Business Models and Organization Design
Journal article, Peer reviewed
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Original versionLong Range Planning, 2018, 51 (1), 32-39 https://doi.org/10.1016/j.lrp.2017.07.008
Despite a voluminous literature, business model research continues to be plagued with problems. Those problems hinder theory development and make it difficult for managers to use research findings in their decision-making. In our article, we seek to make three contributions. First, we clarify the theoretical foundations of the business model concept and relate them to the five elements of a business model: customers, value propositions, product/service offerings, value creation mechanisms, and value appropriation mechanisms. A clear definition of a business model enables theory to develop systematically and provides coherent guidance to managers. Second, we suggest that value configuration is a contingency variable that should be included in future theorizing and model building. Each of the elements of a business model is affected by a firm's value configuration depending on whether the firm is a value chain, value shop, or value network. Third, we link business models to organization design. We show how organization design is affected by value configuration and how new collaborative organizational forms enable open and agile business models. We derive the implications of our analysis for future research and management practice.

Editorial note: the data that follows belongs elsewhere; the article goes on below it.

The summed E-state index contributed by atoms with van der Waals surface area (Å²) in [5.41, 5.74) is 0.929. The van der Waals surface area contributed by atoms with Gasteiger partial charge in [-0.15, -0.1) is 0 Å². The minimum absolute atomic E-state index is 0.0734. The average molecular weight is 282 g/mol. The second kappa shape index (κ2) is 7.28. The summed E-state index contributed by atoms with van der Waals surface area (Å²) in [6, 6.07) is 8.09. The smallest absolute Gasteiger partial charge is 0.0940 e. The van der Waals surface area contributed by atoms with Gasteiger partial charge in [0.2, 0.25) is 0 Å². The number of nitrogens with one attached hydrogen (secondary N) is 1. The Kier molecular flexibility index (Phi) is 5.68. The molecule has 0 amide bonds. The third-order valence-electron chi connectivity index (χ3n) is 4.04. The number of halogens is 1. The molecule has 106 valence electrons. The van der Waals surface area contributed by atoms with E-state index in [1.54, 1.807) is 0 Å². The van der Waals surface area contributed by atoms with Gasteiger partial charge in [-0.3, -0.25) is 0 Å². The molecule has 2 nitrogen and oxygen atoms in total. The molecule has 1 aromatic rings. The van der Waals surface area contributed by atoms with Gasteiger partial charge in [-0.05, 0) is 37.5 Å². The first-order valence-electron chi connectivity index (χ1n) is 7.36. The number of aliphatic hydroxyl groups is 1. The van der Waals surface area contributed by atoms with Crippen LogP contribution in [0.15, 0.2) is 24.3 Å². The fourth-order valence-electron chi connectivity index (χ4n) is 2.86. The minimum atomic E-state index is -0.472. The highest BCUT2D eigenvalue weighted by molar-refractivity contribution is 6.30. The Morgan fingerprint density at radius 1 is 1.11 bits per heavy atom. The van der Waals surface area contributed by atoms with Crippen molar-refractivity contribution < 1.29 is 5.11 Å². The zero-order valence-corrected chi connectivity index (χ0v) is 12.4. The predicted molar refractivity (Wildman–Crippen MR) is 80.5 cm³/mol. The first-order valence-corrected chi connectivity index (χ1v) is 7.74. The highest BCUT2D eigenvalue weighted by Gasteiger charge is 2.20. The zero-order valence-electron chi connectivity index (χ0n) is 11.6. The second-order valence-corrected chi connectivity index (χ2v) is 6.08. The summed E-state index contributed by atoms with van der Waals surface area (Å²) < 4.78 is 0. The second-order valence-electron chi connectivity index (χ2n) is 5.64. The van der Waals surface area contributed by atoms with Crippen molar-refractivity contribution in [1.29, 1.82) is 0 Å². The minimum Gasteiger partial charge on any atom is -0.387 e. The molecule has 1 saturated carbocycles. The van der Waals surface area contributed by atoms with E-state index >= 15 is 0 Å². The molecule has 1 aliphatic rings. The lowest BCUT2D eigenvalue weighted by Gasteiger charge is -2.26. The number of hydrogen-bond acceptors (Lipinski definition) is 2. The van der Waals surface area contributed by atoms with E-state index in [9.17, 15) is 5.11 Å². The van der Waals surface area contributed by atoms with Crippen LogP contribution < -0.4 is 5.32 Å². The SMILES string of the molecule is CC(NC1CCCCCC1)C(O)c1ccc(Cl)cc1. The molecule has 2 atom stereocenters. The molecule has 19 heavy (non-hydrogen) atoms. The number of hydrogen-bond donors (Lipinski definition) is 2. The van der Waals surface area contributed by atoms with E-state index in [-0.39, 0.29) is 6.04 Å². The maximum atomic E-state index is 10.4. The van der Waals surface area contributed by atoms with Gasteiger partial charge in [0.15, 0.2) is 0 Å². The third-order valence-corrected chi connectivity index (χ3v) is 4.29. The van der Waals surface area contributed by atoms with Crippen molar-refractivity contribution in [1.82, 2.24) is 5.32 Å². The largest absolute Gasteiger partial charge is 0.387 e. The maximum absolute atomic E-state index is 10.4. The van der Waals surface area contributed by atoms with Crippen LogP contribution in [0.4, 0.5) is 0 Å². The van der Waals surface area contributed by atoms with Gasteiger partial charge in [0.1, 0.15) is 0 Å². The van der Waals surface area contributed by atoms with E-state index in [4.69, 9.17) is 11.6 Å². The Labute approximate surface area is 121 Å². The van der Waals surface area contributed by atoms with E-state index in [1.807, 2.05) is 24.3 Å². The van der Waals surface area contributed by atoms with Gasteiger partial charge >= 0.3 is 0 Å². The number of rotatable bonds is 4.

The accepted and peer reviewed manuscript to the article